On November 27th, 2012 the Canadian Association for Community Living (CACL) and People First of Canada (PFC) welcomed more than 70 participants to our 3rd Annual Federal Policy Forum at the National Hotel and Suites in Ottawa, Ontario. The theme for the forum was “Advancing Employment of Persons with Intellectual Disabilities.” Participants included representatives of the Canadian Association for Community Living, People First of Canada and the Government of Canada as well as individuals, families, community leaders, policy makers, employers and employees from throughout the country.
CACL 2012 Annual Report Card focuses on Equality Rights and Global Inclusion
On December 3rd, 2012 International Day of Persons with Disabilities, the Canadian Association for Community Living is releasing the 2012 National Report Card. This year the National Report Card is focused on issues of Achieving Equality Rights and Making a Global Impact. These are two of the 10 objectives in CACL’s Vision 2020 agenda – an agenda adopted to assist Canadians and governments in building a more inclusive Canada.
Employment is a very important part of our adult lives. It is much more than simply earning money. Through paid work we meet new people and establish new friendships, increase feelings of self worth, enable greater independence, become part of community and contribute to that community. Perhaps more importantly it affects how other people and society in general view us — recognizing our value, contribution, ability, and capacity.
CACL appeared before the Standing Committee on Human Resources, Skills and Social Development and the Status of Persons with Disabilities as a witness to its study on Bill C-44, the proposed Helping Families in Need Act. Bill C-44 is designed to address the challenges and difficult circumstances of families whose child is critically ill, has died or has d
This submission provides supplementary information from the Canadian and international disability movement to the third and fourth periodic reports (hereinafter State Report) submitted by the Canadian government to the CRC Committee in November 2009. In particular, it provides responses to the List of Issues (p 1-6) and proposes recommendations for the Concluding Observations (p 7).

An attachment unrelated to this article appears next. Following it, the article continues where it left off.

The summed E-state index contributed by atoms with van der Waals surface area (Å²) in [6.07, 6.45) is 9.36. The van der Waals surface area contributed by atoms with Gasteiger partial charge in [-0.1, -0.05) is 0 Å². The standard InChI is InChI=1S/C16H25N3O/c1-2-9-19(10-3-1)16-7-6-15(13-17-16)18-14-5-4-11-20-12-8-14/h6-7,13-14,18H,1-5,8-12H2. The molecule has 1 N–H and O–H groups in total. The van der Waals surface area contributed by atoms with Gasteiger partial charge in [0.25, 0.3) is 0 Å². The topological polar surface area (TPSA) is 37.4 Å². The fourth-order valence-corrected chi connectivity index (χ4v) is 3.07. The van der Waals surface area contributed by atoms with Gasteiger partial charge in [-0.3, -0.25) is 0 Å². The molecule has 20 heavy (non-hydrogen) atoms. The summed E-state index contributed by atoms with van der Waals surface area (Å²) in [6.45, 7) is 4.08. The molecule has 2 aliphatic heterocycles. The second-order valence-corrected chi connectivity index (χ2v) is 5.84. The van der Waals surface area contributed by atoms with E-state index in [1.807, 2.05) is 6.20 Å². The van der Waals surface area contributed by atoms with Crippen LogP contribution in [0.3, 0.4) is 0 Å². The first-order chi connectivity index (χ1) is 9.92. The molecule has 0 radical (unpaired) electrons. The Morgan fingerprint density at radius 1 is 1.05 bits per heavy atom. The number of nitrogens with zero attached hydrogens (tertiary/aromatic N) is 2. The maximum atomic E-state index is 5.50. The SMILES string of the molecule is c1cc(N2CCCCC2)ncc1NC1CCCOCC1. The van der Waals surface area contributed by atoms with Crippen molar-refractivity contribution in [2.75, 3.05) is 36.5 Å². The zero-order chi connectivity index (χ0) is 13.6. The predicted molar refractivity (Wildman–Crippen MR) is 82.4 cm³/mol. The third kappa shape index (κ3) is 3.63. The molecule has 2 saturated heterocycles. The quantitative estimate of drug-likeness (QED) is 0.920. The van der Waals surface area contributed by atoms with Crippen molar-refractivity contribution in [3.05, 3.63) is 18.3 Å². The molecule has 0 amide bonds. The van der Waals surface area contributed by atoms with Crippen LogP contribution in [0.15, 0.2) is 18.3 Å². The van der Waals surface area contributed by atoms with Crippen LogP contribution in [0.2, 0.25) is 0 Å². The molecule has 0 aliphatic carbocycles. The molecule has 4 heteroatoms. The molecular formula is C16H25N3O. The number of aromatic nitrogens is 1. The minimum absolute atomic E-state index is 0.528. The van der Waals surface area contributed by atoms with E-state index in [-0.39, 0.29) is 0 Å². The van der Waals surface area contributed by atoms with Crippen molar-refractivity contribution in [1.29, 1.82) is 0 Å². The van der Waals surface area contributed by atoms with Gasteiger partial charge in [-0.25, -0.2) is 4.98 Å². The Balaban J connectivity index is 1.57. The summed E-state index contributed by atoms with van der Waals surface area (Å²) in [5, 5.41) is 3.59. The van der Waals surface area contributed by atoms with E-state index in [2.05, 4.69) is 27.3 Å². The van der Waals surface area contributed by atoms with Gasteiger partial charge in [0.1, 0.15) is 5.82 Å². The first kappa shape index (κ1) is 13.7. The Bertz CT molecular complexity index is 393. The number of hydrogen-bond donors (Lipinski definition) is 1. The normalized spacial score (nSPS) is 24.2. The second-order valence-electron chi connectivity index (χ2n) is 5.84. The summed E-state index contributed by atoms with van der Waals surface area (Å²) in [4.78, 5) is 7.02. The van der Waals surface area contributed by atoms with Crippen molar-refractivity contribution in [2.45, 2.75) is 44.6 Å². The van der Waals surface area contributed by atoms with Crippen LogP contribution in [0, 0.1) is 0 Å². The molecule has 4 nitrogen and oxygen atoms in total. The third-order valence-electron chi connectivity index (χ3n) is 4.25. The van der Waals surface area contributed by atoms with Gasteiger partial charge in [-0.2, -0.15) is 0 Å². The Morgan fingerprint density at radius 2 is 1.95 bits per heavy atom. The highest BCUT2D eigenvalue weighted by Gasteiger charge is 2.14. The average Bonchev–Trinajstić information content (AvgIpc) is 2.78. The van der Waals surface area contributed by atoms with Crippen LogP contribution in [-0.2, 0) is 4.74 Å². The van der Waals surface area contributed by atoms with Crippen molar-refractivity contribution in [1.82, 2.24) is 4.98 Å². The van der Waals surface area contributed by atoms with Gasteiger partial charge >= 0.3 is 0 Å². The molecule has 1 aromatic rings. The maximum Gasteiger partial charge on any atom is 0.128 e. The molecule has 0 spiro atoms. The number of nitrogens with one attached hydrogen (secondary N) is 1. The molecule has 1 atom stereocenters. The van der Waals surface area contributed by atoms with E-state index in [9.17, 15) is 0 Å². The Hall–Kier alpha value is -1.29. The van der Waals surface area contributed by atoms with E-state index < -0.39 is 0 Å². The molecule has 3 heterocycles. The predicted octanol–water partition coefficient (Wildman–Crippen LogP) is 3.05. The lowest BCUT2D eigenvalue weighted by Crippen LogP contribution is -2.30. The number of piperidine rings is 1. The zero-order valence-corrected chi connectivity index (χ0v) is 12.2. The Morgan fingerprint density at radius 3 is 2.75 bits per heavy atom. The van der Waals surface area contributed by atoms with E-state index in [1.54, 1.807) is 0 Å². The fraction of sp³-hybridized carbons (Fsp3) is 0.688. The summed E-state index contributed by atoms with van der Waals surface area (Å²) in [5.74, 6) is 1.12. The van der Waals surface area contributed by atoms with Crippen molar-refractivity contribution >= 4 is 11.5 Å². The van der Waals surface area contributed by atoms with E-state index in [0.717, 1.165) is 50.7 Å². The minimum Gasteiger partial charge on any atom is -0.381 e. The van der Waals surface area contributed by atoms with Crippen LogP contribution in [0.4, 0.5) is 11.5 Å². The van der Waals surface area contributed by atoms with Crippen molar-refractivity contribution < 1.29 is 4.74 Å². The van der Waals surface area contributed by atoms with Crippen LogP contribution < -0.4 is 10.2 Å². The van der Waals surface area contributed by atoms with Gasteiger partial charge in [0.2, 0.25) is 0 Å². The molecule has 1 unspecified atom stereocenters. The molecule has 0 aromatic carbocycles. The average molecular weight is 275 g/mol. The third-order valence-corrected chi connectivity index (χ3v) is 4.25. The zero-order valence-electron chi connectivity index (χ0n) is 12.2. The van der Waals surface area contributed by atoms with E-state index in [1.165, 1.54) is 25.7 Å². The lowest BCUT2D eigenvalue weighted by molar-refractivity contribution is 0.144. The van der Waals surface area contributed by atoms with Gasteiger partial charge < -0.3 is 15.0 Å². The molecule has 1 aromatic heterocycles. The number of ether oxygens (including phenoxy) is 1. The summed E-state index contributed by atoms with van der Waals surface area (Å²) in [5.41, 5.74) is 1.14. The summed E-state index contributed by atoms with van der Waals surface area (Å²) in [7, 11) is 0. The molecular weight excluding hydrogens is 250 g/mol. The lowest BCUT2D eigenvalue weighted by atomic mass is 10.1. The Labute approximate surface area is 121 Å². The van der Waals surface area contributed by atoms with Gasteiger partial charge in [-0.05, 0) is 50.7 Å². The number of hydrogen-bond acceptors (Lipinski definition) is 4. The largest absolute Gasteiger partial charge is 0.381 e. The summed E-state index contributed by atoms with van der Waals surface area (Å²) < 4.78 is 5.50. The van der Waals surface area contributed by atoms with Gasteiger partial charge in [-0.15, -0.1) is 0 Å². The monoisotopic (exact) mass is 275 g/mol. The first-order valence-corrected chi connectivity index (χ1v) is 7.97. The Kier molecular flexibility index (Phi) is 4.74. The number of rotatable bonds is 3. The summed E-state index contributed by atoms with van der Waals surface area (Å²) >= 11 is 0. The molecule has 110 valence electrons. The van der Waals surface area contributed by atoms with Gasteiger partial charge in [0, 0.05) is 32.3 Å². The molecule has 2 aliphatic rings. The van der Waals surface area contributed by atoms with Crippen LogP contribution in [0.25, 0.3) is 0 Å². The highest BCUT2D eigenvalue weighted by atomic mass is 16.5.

CACL’s 2011 National Report Card on Inclusion focuses on how Canada is doing in the areas of Securing Child Rights and Needed Supports, and Establishing Safe and Inclusive Communities. These are two of the 10 objectives in CACL’s Vision 2020 agenda – an agenda adopted by CACL to assist Canadians and governments in building a more inclusive Canada.
In 2006 Gordon Kyle of Community Living Ontario and Gordon Porter from CACL/ Inclusive Education Canada, made a visit to a senior staff member of the Ontario College of Teachers. They discussed issues involving professional standards for teachers and highlighted the need to make sure teachers in Ontario schools have the knowledge and skills to make inclusion successful.
Over 50 years ago parents started meeting in communities across Canada to share their concerns that their sons and daughters with intellectual disabilities were not being given the opportunities to fulfill their potential; that they had no valued place in society. Denied access to public education that their own tax dollars were helping to fund parents began demanding a different future, began making a claim on governments and society for what we now call full citizenship and inclusion.